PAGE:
Another cause of organizational variation in crime commission is the stance on criminal conduct communicated by executives and managers. Policies and decisions are often meant to influence subordinate actions in ways to contribute to organizational success. The signaling behavior by executives, managers and team leaders communicates to all the degree to which lawful behaviour is valued and expected. When they signal to colleagues and employees that miss-conduct will not be tolerated, the message might get lost. When they either fail to insist deliberately on law-obedience, it directs that law-adherence is not a priority. The result often turns to steady by nature. If superiors treat the subordinates within the standards of ethical conduct, they may quickly realize the risk of misconduct. In these misconducts, the managers and employees who are criminally disposed, terribly grow.

Crime in Organizations

Business crimes are those which are enacted by those associations who primarily deal in legal market as a legal entity. Thus, organized crime is the crime committed by group(s) or an individual in a firm with a loosely and unstable structure that mainly involves role in sale and purchase of goods or services in illegitimate markets. Illegal acts by individual or group performed within a legitimate formal organization in law-full market is referred as business crime.

Workplace crime

These types of crime may range from simple noxious comment to commission of a mass murder by a disgruntled employee or even by other stake holders. Learning through a broader perspective, workplace crime can be broadly characterized into:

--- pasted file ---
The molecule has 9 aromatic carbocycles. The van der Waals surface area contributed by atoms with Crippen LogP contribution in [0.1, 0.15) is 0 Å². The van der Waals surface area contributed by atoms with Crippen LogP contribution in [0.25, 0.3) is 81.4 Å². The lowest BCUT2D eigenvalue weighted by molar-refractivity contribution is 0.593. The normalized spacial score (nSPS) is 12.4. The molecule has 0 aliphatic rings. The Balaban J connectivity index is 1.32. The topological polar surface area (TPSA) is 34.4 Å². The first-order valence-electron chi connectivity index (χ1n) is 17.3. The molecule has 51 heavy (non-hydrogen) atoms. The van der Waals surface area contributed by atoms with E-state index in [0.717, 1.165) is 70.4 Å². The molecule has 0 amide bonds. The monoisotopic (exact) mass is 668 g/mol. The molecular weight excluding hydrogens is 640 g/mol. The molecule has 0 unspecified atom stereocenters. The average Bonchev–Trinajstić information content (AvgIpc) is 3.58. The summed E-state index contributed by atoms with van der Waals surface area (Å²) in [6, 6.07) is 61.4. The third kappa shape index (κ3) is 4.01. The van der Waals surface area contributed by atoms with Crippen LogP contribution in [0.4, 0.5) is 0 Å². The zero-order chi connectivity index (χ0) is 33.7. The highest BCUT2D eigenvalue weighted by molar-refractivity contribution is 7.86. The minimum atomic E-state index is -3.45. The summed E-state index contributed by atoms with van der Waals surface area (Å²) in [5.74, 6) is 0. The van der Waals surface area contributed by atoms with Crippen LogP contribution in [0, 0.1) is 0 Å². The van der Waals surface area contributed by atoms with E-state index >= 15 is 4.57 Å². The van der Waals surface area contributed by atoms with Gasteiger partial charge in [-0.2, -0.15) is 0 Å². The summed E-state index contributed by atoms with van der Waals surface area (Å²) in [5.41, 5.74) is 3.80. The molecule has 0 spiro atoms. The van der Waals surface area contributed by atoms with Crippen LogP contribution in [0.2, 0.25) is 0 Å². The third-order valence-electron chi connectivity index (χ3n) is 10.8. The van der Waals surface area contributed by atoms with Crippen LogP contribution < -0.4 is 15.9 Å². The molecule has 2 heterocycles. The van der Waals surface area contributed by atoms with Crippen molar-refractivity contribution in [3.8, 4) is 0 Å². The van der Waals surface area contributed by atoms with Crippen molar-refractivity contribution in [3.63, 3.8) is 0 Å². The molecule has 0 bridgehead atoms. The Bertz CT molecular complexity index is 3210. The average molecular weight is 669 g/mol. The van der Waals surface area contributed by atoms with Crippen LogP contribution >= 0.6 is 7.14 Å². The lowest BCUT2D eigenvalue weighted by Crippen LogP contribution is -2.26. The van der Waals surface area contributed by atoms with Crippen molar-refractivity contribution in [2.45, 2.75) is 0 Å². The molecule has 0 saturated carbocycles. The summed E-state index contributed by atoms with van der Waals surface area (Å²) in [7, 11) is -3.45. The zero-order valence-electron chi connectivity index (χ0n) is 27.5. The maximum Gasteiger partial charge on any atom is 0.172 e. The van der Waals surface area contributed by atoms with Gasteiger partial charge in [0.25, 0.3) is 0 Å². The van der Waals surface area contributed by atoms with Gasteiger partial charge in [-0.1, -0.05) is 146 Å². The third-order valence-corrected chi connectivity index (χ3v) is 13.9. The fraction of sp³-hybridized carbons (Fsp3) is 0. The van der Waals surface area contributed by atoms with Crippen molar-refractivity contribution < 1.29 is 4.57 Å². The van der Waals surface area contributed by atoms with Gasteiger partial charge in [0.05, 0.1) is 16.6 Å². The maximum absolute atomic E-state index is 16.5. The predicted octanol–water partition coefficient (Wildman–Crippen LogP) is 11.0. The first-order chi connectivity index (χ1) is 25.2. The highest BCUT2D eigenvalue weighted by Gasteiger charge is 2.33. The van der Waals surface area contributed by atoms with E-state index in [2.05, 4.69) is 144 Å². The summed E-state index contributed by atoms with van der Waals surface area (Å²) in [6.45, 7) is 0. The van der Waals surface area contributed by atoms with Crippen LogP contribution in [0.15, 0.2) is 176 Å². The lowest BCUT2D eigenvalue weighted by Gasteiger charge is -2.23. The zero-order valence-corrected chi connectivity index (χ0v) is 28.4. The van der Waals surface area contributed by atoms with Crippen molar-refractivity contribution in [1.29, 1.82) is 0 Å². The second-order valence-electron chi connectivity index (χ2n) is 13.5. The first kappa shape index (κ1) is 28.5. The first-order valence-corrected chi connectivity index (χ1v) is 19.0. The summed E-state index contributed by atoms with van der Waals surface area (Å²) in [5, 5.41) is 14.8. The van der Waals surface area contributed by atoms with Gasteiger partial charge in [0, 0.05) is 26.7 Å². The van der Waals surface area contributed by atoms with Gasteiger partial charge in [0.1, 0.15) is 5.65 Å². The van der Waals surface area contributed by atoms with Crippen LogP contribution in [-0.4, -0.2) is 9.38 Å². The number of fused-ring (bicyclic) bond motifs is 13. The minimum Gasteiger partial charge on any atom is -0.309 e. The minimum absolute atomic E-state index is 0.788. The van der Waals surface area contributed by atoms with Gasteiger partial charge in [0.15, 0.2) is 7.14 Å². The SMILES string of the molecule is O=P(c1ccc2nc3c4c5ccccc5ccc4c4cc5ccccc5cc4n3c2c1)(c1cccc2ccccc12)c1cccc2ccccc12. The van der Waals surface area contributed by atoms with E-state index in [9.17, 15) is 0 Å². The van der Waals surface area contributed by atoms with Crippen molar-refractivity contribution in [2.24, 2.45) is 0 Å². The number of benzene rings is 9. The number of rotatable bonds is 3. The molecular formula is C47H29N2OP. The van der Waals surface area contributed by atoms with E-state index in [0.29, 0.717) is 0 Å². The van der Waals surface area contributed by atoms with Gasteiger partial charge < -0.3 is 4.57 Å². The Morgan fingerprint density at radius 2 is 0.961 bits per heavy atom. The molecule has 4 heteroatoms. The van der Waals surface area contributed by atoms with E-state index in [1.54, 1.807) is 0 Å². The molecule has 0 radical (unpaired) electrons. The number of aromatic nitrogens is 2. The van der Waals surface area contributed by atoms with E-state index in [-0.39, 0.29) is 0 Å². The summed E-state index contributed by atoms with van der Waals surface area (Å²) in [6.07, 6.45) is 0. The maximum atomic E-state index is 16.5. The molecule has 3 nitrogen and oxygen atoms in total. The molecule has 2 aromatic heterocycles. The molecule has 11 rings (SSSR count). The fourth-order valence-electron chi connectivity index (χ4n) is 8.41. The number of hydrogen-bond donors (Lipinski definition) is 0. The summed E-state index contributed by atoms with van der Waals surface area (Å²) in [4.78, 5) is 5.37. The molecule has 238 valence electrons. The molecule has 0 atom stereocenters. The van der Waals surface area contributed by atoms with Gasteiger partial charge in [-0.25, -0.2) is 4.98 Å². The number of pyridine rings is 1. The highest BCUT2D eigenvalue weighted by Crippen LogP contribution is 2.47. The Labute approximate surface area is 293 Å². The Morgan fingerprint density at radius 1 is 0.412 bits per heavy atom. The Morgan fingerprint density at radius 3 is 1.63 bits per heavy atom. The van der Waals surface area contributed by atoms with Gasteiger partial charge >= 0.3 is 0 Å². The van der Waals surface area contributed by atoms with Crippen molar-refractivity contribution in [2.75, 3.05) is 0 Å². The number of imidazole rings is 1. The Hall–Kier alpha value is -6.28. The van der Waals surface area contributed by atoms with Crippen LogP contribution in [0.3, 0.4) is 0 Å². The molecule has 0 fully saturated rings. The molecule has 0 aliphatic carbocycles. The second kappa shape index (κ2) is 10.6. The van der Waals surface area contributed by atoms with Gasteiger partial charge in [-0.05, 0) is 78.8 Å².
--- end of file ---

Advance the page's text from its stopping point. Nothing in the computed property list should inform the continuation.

Workplace aggression

Aggression in the workplace can be of any combination of verbal and physical or direct and indirect or active and passive mode of act. It can be in two forms i.e. either covert behaviour which can occur when the attacker participates in activities they want to disguise from the target so the target is not aware about the aggressive intentions or behaviour of the attacker. With overt behaviour, the perpetrator does not lead any way to disguise or hide their intentions and are open enough. Aggression may be defined as “ the delivery of an aversive stimulus from one place to another, with intent to harm and with an expectation of causing such harm, when the other person is motivated to escape or avoid the stimulus” (Butt & Butt, 2016). An employee may act aggressively in four possible ways:

  • Criminal- the intention is aggression or violence and the perpetrator does not know the victim and is not even a part of organization. e.g., Bank or a store robbery.

  • Customer or client- active participation of employee as the perpetrator is being served as a customer or client and aggression occurs thereby.

  • Co-workers- the perpetrator and the victim work together and may follow a supervisor-worker relationship.

  • Personal relation- perpetrator may have a personal relation with the employee. This relation is entirely private-mattered and is never disclosed. E.g., Workplace assault.